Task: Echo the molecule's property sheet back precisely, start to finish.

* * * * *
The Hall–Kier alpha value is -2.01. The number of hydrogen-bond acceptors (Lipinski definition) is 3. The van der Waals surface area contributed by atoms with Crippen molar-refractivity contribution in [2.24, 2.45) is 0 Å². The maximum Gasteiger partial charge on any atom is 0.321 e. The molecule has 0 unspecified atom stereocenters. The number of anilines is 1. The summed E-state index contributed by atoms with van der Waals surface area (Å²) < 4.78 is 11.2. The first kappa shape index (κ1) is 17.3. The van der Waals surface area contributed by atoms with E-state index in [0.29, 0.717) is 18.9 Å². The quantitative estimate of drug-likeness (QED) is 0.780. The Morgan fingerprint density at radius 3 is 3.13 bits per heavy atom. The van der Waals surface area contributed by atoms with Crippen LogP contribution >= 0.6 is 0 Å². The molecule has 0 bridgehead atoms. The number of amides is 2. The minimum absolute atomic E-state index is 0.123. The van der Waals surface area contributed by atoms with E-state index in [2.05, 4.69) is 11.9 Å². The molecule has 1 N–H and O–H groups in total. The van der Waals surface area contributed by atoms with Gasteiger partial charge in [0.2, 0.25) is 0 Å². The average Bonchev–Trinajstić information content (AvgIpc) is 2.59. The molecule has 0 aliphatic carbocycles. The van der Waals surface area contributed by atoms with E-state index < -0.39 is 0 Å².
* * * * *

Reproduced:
The Hall–Kier alpha value is -2.01. The number of hydrogen-bond acceptors (Lipinski definition) is 3. The van der Waals surface area contributed by atoms with Crippen molar-refractivity contribution in [2.24, 2.45) is 0 Å². The maximum Gasteiger partial charge on any atom is 0.321 e. The molecule has 0 unspecified atom stereocenters. The number of anilines is 1. The summed E-state index contributed by atoms with van der Waals surface area (Å²) < 4.78 is 11.2. The first kappa shape index (κ1) is 17.3. The van der Waals surface area contributed by atoms with E-state index in [0.29, 0.717) is 18.9 Å². The quantitative estimate of drug-likeness (QED) is 0.780. The Morgan fingerprint density at radius 3 is 3.13 bits per heavy atom. The van der Waals surface area contributed by atoms with Crippen LogP contribution >= 0.6 is 0 Å². The molecule has 0 bridgehead atoms. The number of amides is 2. The minimum absolute atomic E-state index is 0.123. The van der Waals surface area contributed by atoms with E-state index in [2.05, 4.69) is 11.9 Å². The molecule has 1 N–H and O–H groups in total. The van der Waals surface area contributed by atoms with Gasteiger partial charge in [0.2, 0.25) is 0 Å². The average Bonchev–Trinajstić information content (AvgIpc) is 2.59. The molecule has 0 aliphatic carbocycles. The van der Waals surface area contributed by atoms with E-state index < -0.39 is 0 Å².